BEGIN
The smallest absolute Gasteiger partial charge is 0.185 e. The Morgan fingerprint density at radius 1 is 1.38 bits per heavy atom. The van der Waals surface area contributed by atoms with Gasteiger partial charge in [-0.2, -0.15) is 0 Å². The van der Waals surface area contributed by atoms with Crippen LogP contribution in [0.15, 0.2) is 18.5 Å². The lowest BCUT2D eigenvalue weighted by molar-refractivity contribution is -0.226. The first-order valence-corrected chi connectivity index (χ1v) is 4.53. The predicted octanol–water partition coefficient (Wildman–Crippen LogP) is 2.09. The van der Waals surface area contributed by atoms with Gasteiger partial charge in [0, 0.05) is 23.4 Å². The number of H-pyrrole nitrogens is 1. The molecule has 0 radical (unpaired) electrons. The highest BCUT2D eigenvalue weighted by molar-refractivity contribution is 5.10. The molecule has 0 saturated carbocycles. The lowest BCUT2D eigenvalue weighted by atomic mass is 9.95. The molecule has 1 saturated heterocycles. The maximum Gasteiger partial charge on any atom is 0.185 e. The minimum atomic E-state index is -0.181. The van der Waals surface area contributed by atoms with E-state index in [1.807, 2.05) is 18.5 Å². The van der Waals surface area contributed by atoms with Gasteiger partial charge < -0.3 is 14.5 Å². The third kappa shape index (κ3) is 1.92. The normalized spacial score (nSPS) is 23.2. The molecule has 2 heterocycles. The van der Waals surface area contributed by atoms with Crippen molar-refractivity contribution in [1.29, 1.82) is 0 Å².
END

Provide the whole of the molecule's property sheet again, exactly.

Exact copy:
The smallest absolute Gasteiger partial charge is 0.185 e. The Morgan fingerprint density at radius 1 is 1.38 bits per heavy atom. The van der Waals surface area contributed by atoms with Gasteiger partial charge in [-0.2, -0.15) is 0 Å². The van der Waals surface area contributed by atoms with Crippen LogP contribution in [0.15, 0.2) is 18.5 Å². The lowest BCUT2D eigenvalue weighted by molar-refractivity contribution is -0.226. The first-order valence-corrected chi connectivity index (χ1v) is 4.53. The predicted octanol–water partition coefficient (Wildman–Crippen LogP) is 2.09. The van der Waals surface area contributed by atoms with Gasteiger partial charge in [0, 0.05) is 23.4 Å². The number of H-pyrrole nitrogens is 1. The molecule has 0 radical (unpaired) electrons. The highest BCUT2D eigenvalue weighted by molar-refractivity contribution is 5.10. The molecule has 0 saturated carbocycles. The lowest BCUT2D eigenvalue weighted by atomic mass is 9.95. The molecule has 1 saturated heterocycles. The maximum Gasteiger partial charge on any atom is 0.185 e. The minimum atomic E-state index is -0.181. The van der Waals surface area contributed by atoms with E-state index in [1.807, 2.05) is 18.5 Å². The van der Waals surface area contributed by atoms with Gasteiger partial charge < -0.3 is 14.5 Å². The third kappa shape index (κ3) is 1.92. The normalized spacial score (nSPS) is 23.2. The molecule has 2 heterocycles. The van der Waals surface area contributed by atoms with Crippen molar-refractivity contribution in [1.29, 1.82) is 0 Å².